Friday, July 24, 2015
I went to dinner alone last night for the first time in a long while. Sushi. It was in the same location as the restaurant I used to go to. . . oh, how long ago? Fifteen years? Back then, it was the finest sushi place in town. It is where the waitresses loved me. They kept some things I had left at the bar tacked up in their work station, they said. I dated the most beautiful one for some time. But the place was sold and went through many bad iterations. It has recently been bought and redone. It is the one I go to now on the Boulevard.
But going alone is a different thing. Rather than sitting at a table, I sat alone at the bar with my back to the room looking through a glass wall that separated me from their special charcoal grill. The Japanese chef stood stone faced like a sentry, very rigid, very formal. There are pretty waitresses, one the most unusually pretty woman I may have ever seen. She doesn't seem real, rather something made up for a movie. If I were still doing such things, I would love to photograph her. She is a complete mystery to me.
Sitting alone eating edamame and drinking sake, I watched the translucent reflection on the glass as the waitresses busied themselves around the room bringing food and drink and clearing tables. It was like a strange dream, not quite a shadow play for the images had no density at all rather like gossamer. To my right, however, was the bar and at the end of the bar the placement of the plates to be taken to tables, and I watched the waiters and waitresses as they went about their duties.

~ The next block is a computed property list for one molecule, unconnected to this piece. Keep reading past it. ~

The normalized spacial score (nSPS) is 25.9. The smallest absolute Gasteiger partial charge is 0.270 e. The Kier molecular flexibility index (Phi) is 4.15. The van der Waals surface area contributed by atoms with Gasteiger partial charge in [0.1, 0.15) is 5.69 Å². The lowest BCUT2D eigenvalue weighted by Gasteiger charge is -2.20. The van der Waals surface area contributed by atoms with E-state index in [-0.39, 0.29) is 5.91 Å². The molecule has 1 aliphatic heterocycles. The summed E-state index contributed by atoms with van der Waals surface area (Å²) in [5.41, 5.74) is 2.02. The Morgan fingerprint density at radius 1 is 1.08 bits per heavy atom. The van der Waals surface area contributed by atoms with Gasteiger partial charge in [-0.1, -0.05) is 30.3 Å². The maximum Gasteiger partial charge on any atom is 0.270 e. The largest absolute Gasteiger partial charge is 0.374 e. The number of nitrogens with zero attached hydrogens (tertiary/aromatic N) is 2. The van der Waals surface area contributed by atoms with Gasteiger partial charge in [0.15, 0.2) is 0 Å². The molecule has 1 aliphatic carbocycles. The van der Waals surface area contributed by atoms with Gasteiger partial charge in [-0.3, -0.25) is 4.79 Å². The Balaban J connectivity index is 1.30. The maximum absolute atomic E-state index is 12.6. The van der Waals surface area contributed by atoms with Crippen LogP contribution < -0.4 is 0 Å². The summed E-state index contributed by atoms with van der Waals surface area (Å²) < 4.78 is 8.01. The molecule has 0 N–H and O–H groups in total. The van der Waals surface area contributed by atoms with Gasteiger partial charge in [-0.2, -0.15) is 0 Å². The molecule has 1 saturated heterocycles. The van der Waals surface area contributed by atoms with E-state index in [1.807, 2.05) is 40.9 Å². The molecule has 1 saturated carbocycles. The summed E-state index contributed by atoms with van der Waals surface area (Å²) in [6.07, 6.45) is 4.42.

And I thought. I'd forgotten, really, what it was like to sit in a restaurant alone and think. There is something about it that deeply satisfies some need in me. My mind works differently there if not better. Stories begin to write themselves or at least vignettes. Overheard snatches of conversation significantly absurd or funny or profound, the artificial voices of men and women on dates or meeting other couples, the forcefully high tones of happy enthusiasm. The voices of married couples lower and more serious or complaining, the reports of the day's events or familial obligations. Me, omniscient and apart.
I wish I had taken a notebook.
After dinner, I went to the studio. It seems months. Everything was as I'd left it like a memory, a reminder. I poured from a big bottle of Kettle One and roamed about. Nostalgia.
Home alone. A book, a drink, the subtle, warm lamplight. Reading, then thinking, then sleepiness and bed.
Today I am still the highest bidder on the Leica. There are seven hours left. Someone will sneak in and beat me at the last minute. Again, either way, I am O.K. I have home repair shopping to do today that will take my money. A stormy morning has given way to sunshine. Let's hope. That's all there is to do.